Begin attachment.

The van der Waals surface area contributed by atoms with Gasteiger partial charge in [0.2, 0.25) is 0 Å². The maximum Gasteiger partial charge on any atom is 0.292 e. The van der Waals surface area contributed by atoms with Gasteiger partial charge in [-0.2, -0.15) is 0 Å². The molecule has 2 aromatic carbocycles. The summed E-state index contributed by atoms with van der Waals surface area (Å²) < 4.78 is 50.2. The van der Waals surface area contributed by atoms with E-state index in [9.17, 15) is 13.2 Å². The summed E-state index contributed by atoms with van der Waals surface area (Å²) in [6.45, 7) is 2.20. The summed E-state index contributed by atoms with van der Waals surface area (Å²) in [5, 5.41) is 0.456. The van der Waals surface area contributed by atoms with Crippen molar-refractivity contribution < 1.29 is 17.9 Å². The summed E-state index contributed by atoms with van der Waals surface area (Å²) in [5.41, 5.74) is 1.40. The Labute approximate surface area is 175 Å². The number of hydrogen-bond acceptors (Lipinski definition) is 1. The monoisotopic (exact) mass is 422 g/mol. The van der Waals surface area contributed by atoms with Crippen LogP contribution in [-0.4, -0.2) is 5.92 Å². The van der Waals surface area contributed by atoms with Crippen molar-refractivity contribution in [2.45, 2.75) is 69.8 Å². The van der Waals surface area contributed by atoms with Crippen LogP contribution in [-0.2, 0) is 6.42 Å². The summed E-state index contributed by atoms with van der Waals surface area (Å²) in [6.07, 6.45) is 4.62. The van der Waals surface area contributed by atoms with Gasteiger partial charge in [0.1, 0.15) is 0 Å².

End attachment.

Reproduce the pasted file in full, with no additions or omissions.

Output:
The van der Waals surface area contributed by atoms with Gasteiger partial charge in [0.2, 0.25) is 0 Å². The maximum Gasteiger partial charge on any atom is 0.292 e. The van der Waals surface area contributed by atoms with Gasteiger partial charge in [-0.2, -0.15) is 0 Å². The molecule has 2 aromatic carbocycles. The summed E-state index contributed by atoms with van der Waals surface area (Å²) < 4.78 is 50.2. The van der Waals surface area contributed by atoms with E-state index in [9.17, 15) is 13.2 Å². The summed E-state index contributed by atoms with van der Waals surface area (Å²) in [6.45, 7) is 2.20. The summed E-state index contributed by atoms with van der Waals surface area (Å²) in [5, 5.41) is 0.456. The van der Waals surface area contributed by atoms with Crippen molar-refractivity contribution < 1.29 is 17.9 Å². The summed E-state index contributed by atoms with van der Waals surface area (Å²) in [5.41, 5.74) is 1.40. The Labute approximate surface area is 175 Å². The number of hydrogen-bond acceptors (Lipinski definition) is 1. The monoisotopic (exact) mass is 422 g/mol. The van der Waals surface area contributed by atoms with Crippen LogP contribution in [-0.4, -0.2) is 5.92 Å². The van der Waals surface area contributed by atoms with Crippen molar-refractivity contribution in [2.45, 2.75) is 69.8 Å². The van der Waals surface area contributed by atoms with Crippen LogP contribution in [-0.2, 0) is 6.42 Å². The summed E-state index contributed by atoms with van der Waals surface area (Å²) in [6.07, 6.45) is 4.62. The van der Waals surface area contributed by atoms with Gasteiger partial charge in [0.1, 0.15) is 0 Å².